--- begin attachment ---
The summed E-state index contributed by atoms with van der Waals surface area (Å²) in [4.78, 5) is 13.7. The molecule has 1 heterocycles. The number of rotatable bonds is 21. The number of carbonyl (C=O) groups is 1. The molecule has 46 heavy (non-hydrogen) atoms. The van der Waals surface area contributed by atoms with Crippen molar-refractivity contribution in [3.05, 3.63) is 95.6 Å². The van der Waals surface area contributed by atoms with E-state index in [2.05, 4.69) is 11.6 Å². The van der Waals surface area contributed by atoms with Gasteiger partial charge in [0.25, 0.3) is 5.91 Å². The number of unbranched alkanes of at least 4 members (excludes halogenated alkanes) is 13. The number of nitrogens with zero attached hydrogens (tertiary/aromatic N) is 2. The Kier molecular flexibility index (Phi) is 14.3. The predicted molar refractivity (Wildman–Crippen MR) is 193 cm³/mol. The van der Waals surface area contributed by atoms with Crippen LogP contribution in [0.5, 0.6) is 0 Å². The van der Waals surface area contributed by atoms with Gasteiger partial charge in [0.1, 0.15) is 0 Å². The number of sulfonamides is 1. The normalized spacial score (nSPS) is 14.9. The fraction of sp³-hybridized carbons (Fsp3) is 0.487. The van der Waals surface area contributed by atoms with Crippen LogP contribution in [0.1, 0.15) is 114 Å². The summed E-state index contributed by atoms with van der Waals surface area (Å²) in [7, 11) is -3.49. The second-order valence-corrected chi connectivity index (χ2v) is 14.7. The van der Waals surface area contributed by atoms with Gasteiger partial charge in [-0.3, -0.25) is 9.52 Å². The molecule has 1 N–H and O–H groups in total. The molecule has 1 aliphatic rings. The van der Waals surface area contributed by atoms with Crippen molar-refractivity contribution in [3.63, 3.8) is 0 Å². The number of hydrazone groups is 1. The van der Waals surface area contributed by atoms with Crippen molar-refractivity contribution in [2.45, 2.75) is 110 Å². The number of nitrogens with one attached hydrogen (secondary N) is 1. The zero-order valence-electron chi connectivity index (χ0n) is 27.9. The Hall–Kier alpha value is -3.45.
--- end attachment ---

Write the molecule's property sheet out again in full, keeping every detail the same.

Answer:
The summed E-state index contributed by atoms with van der Waals surface area (Å²) in [4.78, 5) is 13.7. The molecule has 1 heterocycles. The number of rotatable bonds is 21. The number of carbonyl (C=O) groups is 1. The molecule has 46 heavy (non-hydrogen) atoms. The van der Waals surface area contributed by atoms with Crippen molar-refractivity contribution in [3.05, 3.63) is 95.6 Å². The van der Waals surface area contributed by atoms with E-state index in [2.05, 4.69) is 11.6 Å². The van der Waals surface area contributed by atoms with Gasteiger partial charge in [0.25, 0.3) is 5.91 Å². The number of unbranched alkanes of at least 4 members (excludes halogenated alkanes) is 13. The number of nitrogens with zero attached hydrogens (tertiary/aromatic N) is 2. The Kier molecular flexibility index (Phi) is 14.3. The predicted molar refractivity (Wildman–Crippen MR) is 193 cm³/mol. The van der Waals surface area contributed by atoms with Crippen LogP contribution in [0.5, 0.6) is 0 Å². The van der Waals surface area contributed by atoms with Gasteiger partial charge in [0.1, 0.15) is 0 Å². The number of sulfonamides is 1. The normalized spacial score (nSPS) is 14.9. The fraction of sp³-hybridized carbons (Fsp3) is 0.487. The van der Waals surface area contributed by atoms with Crippen LogP contribution in [0.1, 0.15) is 114 Å². The summed E-state index contributed by atoms with van der Waals surface area (Å²) in [7, 11) is -3.49. The second-order valence-corrected chi connectivity index (χ2v) is 14.7. The van der Waals surface area contributed by atoms with Gasteiger partial charge in [-0.3, -0.25) is 9.52 Å². The molecule has 1 N–H and O–H groups in total. The molecule has 1 aliphatic rings. The van der Waals surface area contributed by atoms with Crippen molar-refractivity contribution in [3.63, 3.8) is 0 Å². The number of hydrazone groups is 1. The van der Waals surface area contributed by atoms with Crippen molar-refractivity contribution in [2.45, 2.75) is 110 Å². The number of nitrogens with one attached hydrogen (secondary N) is 1. The zero-order valence-electron chi connectivity index (χ0n) is 27.9. The Hall–Kier alpha value is -3.45.